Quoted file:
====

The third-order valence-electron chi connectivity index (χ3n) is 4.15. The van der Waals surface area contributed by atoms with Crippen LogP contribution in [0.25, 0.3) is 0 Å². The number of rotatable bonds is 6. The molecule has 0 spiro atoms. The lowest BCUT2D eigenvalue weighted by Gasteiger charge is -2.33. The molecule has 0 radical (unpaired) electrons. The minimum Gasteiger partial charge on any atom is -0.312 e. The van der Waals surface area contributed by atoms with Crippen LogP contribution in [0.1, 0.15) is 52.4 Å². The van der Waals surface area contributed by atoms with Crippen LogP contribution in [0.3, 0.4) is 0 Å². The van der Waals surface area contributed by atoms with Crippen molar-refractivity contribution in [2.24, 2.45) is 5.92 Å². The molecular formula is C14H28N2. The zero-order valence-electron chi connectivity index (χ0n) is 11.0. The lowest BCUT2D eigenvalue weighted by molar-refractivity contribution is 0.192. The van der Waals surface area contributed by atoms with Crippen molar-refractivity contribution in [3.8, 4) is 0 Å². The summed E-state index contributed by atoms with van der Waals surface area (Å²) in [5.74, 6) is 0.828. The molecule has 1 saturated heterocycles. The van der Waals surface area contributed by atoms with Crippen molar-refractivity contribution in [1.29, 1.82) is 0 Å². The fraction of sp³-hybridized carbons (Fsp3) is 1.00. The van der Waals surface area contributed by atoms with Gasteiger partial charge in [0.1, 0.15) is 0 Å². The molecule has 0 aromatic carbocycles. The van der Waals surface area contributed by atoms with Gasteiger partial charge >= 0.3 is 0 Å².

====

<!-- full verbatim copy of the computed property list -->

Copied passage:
The third-order valence-electron chi connectivity index (χ3n) is 4.15. The van der Waals surface area contributed by atoms with Crippen LogP contribution in [0.25, 0.3) is 0 Å². The number of rotatable bonds is 6. The molecule has 0 spiro atoms. The lowest BCUT2D eigenvalue weighted by Gasteiger charge is -2.33. The molecule has 0 radical (unpaired) electrons. The minimum Gasteiger partial charge on any atom is -0.312 e. The van der Waals surface area contributed by atoms with Crippen LogP contribution in [0.1, 0.15) is 52.4 Å². The van der Waals surface area contributed by atoms with Crippen LogP contribution in [0.3, 0.4) is 0 Å². The van der Waals surface area contributed by atoms with Crippen molar-refractivity contribution in [2.24, 2.45) is 5.92 Å². The molecular formula is C14H28N2. The zero-order valence-electron chi connectivity index (χ0n) is 11.0. The lowest BCUT2D eigenvalue weighted by molar-refractivity contribution is 0.192. The van der Waals surface area contributed by atoms with Crippen molar-refractivity contribution in [3.8, 4) is 0 Å². The summed E-state index contributed by atoms with van der Waals surface area (Å²) in [5.74, 6) is 0.828. The molecule has 1 saturated heterocycles. The van der Waals surface area contributed by atoms with Crippen molar-refractivity contribution in [1.29, 1.82) is 0 Å². The fraction of sp³-hybridized carbons (Fsp3) is 1.00. The van der Waals surface area contributed by atoms with Gasteiger partial charge in [0.1, 0.15) is 0 Å². The molecule has 0 aromatic carbocycles. The van der Waals surface area contributed by atoms with Gasteiger partial charge >= 0.3 is 0 Å².